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From back pain to black belt - Southampton's Graham Day overcomes the odds

News   •   Dec 14, 2016 12:03 GMT

Graham Day being awarded his Brazilian Jiu Jitsu black belt. Photo © angelikaglapiak.com

A Southampton man has just been awarded a coveted black belt in Brazilian Jiu Jitsu despite a spinal condition that could have left him crippled.

On 4 December, 2016 Graham Day (44) from Southampton was awarded his black belt in the art of Brazilian Jiu Jitsu (BJJ) by his instructor, Alex De Souza. The accomplishment came despite a debilitating degenerative spinal condition that could have left him in a wheelchair.

Brazilian Jiu Jitsu is a grappling martial art that focuses on taking the fight to the ground and then subduing your opponent through joint locks or strangles. Graham began training BJJ in 2003 and achieved medal success at multiple tournaments. He even competed in mixed martial arts, becoming the BAMMA lightweight champion in 2006.

He progressed through the ranks to purple belt and then his life changed dramatically – in 2012 he was diagnosed with a degenerative spinal condition that left him effectively without cartilage in two vertebrae in his neck & impinging on the nerves.

Graham said: “I had problems for years with my neck and aches and pains ongoing so I spoke to my GP and pushed for an MRI scan which showed that I had this problem with my neck. It took me by surprise as the results were quite serious, I was going to have to have major surgery to have disks replaced. It was a bit of a blow to me psychologically – you have a bit of depression and other things going on which maybe people don’t realise from the outside. But I had to get my head round things and work out exactly whether I could continue or not. My consultant told me that I would probably be in a wheelchair if I wasn’t doing all the sport that I do. I swim, cycle, horse ride, parachute, all sorts on top of my martial arts. He said to me ‘carry on with what you’re doing, because its helping with your flexibility and your muscles and keeping everything moving.”

Then to make matters worse, a couple of years later his wife Kate started to suffer from severe pain in her lower back, which left her unable to walk and on heavy medication. Graham takes up the story: “within the space of a year Kate degenerated really badly, she was on really strong painkillers, ended up in a wheelchair and I chose to pay for private surgery with my consultant last year to have two disks replaced in her lumbar spine because she couldn’t walk – we were having ambulances out to administer morphine in the end. It was getting really bad. All on top of working and teaching BJJ and trying to look after the family with my condition as well - to top it off we found out that her son, who was in Australia, had to be flown back because he had back pain and it turns out that he’s got a similar problem too! People were saying WOW , you just couldn’t write that story.”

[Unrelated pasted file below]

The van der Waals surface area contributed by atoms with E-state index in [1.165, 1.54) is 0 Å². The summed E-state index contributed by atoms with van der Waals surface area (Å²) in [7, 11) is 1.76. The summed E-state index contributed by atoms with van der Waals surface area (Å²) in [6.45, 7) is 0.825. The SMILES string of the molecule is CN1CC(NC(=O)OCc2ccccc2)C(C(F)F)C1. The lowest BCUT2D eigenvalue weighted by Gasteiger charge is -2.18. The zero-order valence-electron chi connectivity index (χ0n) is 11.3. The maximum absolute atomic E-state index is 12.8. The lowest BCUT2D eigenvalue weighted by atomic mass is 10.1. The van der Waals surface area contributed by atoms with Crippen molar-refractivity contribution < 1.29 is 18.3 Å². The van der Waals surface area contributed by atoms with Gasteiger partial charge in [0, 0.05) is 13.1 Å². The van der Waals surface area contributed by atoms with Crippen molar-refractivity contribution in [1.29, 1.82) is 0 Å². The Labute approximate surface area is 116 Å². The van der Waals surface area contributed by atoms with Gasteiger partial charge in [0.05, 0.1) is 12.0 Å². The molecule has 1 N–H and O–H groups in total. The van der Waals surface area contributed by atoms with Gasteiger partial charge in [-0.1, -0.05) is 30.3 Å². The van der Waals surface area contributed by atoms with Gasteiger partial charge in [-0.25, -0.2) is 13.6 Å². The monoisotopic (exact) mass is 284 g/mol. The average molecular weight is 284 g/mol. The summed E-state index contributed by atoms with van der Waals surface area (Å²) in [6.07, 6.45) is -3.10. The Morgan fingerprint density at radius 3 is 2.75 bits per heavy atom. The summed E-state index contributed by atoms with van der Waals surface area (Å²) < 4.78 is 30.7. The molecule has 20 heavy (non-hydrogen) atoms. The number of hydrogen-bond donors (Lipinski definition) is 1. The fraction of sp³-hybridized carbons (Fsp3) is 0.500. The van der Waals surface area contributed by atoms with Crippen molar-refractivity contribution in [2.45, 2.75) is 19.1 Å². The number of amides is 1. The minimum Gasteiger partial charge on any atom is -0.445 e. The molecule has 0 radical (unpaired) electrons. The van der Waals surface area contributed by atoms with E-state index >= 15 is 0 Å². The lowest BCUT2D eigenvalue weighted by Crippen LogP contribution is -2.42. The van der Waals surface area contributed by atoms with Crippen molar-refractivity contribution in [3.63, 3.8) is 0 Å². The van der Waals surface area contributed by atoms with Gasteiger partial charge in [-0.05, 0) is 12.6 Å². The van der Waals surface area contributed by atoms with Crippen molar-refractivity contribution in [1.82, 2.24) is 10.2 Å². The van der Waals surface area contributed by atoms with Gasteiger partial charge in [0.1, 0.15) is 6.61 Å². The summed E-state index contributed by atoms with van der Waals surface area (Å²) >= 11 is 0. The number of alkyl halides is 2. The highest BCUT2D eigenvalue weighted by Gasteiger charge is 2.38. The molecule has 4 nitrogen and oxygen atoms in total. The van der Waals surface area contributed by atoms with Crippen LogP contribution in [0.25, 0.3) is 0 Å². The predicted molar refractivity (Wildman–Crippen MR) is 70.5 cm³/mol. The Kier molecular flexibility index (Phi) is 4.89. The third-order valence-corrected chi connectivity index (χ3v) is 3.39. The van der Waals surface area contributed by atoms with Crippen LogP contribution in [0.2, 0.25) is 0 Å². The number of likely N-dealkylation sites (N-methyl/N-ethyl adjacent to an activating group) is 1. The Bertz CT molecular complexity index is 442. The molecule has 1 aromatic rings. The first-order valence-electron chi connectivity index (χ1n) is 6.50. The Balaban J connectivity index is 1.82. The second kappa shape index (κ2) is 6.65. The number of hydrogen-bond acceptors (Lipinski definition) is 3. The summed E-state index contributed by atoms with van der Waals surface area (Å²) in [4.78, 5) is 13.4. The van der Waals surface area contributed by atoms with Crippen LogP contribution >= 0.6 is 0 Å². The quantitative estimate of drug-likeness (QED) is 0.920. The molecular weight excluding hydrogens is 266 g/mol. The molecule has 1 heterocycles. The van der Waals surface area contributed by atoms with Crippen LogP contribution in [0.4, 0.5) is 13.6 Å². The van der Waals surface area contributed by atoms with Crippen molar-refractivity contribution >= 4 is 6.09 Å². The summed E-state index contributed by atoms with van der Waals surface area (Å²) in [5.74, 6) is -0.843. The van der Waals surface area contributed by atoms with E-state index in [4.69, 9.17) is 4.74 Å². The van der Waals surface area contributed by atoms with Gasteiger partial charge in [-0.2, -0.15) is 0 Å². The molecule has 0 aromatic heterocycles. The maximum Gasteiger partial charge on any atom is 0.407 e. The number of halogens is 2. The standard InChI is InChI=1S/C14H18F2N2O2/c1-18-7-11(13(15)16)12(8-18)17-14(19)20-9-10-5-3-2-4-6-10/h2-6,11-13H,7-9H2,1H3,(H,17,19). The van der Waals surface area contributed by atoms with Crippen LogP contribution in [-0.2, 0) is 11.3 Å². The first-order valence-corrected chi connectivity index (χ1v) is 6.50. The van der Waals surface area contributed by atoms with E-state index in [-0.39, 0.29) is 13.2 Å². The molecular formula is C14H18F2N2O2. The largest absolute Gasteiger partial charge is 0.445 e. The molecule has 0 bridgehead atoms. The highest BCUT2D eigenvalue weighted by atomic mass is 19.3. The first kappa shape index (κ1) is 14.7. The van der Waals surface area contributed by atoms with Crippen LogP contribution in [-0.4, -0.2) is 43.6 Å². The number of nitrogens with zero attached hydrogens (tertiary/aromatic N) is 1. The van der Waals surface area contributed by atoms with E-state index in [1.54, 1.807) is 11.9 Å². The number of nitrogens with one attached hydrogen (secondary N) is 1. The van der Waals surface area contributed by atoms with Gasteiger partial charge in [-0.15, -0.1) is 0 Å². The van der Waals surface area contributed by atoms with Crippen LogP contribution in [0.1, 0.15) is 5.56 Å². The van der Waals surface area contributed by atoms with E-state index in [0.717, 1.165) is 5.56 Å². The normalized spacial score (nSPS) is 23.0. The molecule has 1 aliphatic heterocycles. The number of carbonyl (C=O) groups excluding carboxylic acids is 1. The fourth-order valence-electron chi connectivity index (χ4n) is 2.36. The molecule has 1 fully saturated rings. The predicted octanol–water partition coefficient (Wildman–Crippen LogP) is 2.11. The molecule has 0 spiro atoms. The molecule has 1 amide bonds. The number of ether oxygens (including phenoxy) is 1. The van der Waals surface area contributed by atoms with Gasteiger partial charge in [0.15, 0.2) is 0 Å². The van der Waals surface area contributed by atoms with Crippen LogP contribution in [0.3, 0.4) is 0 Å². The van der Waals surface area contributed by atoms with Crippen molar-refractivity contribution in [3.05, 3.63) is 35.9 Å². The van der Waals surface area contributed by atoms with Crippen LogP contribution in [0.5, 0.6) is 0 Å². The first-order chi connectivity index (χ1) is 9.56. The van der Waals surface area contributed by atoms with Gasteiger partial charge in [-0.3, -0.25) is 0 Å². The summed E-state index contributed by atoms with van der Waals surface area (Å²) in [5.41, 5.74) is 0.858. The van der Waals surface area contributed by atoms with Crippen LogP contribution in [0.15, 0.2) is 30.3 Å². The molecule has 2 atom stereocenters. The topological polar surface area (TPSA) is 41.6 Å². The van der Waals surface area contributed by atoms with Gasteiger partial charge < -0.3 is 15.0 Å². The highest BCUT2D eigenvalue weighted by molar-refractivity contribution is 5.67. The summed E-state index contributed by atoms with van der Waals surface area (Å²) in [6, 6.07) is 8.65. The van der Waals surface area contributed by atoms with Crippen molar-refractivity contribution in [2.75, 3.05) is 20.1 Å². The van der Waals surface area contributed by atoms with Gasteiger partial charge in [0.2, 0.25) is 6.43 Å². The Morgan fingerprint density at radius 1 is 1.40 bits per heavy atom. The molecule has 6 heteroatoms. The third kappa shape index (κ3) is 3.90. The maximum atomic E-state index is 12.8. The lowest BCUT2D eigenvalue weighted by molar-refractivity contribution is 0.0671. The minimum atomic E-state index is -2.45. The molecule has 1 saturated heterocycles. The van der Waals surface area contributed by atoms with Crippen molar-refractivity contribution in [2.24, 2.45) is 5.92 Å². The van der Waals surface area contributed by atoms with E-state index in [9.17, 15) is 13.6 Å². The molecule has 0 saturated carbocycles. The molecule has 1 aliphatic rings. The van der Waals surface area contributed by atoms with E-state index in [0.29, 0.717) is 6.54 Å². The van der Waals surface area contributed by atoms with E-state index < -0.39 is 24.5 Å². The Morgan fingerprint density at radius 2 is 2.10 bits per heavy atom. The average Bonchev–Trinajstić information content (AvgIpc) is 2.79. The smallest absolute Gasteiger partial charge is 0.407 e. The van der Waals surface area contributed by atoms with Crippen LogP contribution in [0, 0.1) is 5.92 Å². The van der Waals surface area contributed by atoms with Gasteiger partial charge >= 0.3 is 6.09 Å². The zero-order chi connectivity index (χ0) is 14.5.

“It’s a bit weird around our house because there are often discussions like ‘I can’t do that because my back’s hurting’ or ‘I can’t put the bins out’ – but ultimately we all have to get on with it and try to smile.”

Graham and Kate have a daughter, Jess (12) and Graham says it has been particularly tough on her: “she was a little bit younger when things started happening – and she worries about me but I still do all the stuff I do on the whole. Seeing her mum deteriorate affected her a lot more, it was quite upsetting thinking how it must be for a child to see both parents and an older sibling all suffering. She often used to say she just wanted a normal family.”

“Looking back an awful lot happened around that time period. My father had just died and in 2011 we sold our house and moved into a mobile home while I built the house we are living in now. I was lucky that I started that before the diagnosis, because otherwise I probably wouldn’t have taken that on. I was lucky that I had just got that out of the way when the diagnosis came.

“At the same time my wife was busy running her business, Chocolate Muffin Publishing (www.chocolate-muffin.com) which was helping disabled children and children with learning difficulties and delivering creative writing workshops to schools across Hampshire.